Western understanding of tattoos that changed when European sailors and explorers met tribes and people in the South Pacific with ornate tattoos. The elaborate designs that Polynesian people made captured the imagination of Anglo and European people. Sailors and explorers got their own tattoos, initiating a new era for skin art in the West. For centuries after that, popular attitudes about tattoos would link them with fringe or outsider organizations and cultures, including prisoners, social activists, and rebels of different types.
However, elsewhere in the world such as Asia, and particularly in China and Japan, the tattoo is considered a spiritual enhancement. For Buddhist monks it has long been quite common to wear tattoos as a talisman, that along with prayer, serves as a protector. Furthermore, tattoos offered other purposes, including warding off bad luck and providing mystical powers. Many Asian designs took the form of or were certainly based on calligraphy and numerology, with countless others depicting dragons.
Not only historians but additionally Merriam-Webster, declare that in 1777 the word ‘tattoo’ first entered the English language. It referred to inked images on skin and was therefore added to the English dictionary. Although its derivation is uncertain, the word can be traced to the journals of Captain James Cook, a British explorer and naval officer. During an expedition to the South Pacific, Cook kept a journal. In 1769 he recorded the word tattau, which meant “to mark”. However, further references to the word tattoo can be traced back earlier, to around early 1600, but with unclear meaning.
Returning to the Polynesian culture, most if not all the island groups found in the South Pacific practiced tattooing in various forms. Hawaii, Samoa, New Zealand, Borneo, and the Marquesas islands all participated in skin art. Through their artistic ability and flare, tattooing reached massive heights of achievement and gave modern societies and their artists fresh ideas that breathed new life into this ever-growing art form.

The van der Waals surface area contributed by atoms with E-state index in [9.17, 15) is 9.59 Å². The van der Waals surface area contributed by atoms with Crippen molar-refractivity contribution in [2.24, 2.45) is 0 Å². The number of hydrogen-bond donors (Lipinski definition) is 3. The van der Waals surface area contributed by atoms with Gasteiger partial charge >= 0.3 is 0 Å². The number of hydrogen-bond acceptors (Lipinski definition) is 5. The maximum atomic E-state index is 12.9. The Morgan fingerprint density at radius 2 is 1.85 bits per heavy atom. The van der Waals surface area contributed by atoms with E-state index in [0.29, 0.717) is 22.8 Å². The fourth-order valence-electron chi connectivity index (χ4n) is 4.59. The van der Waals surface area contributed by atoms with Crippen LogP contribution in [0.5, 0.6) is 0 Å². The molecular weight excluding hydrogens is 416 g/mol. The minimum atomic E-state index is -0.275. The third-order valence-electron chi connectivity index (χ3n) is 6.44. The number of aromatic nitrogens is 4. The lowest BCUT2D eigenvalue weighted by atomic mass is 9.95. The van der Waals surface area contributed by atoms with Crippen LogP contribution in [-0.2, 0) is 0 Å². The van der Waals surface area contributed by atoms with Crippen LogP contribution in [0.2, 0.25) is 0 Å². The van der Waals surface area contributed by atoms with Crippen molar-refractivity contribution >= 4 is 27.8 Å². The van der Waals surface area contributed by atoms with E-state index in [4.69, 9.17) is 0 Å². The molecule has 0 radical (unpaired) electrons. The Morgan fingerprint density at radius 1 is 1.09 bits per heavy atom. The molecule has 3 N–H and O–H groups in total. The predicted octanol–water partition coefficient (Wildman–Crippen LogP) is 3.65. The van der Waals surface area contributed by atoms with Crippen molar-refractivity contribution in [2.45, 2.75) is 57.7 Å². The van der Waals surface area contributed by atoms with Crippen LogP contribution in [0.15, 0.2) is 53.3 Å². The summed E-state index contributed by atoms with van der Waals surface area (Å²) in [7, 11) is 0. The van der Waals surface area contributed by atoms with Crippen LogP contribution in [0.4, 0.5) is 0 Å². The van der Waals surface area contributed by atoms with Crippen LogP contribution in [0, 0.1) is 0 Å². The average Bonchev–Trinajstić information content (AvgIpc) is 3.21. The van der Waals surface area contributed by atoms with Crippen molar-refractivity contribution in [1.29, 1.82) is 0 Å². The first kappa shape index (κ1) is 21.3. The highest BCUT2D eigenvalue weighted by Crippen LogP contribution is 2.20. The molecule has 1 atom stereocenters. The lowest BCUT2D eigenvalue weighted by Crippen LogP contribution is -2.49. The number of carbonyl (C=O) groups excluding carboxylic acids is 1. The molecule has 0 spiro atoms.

Some of these countries, particularly Samoa, still practice tattooing the traditional way. Remarkable waist-to-knee tattoos are created using methods like hammering the back of tools similar to combs, into the skin. Even with the social and ritual significance of these tattoos, not to mention their beauty, the process remains a traumatic experience.
It’s certainly true that the most famous design from the South Pacific comes from the Maori people of New Zealand. The design frequently consists of sweeping symmetrical lines that taper at the ends and are commonly placed on the face. The tattooing procedure is extremely painful. From designs like these and others, the tribal tattoo was born in Western society. These tattoos have rapidly become the most requested tattoos in modern times.
Although abstract tattoos, like the Maori, go back thousands of years, it’s conceivable that countries such as Japan may not have begun their own decorative representational tattooing until the 18th century. Japanese tattoos include spectacular full-body coverage, better known as "body suits". This type of extreme tattooing began among noblemen and samurai warriors who initially covered their backs, shoulders, and later their arms and legs with a variety of meaningful tattoo designs, from guardians to dragons. It later became common practice to cover the whole body.
As Charles Darwin observed in The Decent Man, “Not one great country can be named, from polar regions to New Zealand and beyond in which the aborigines do not tattoo themselves.” This idea was understood over a century ago, and it rings true today more than ever.
This content is accurate and true to the best of the author’s knowledge and is not meant to substitute for formal and individualized advice from a qualified professional.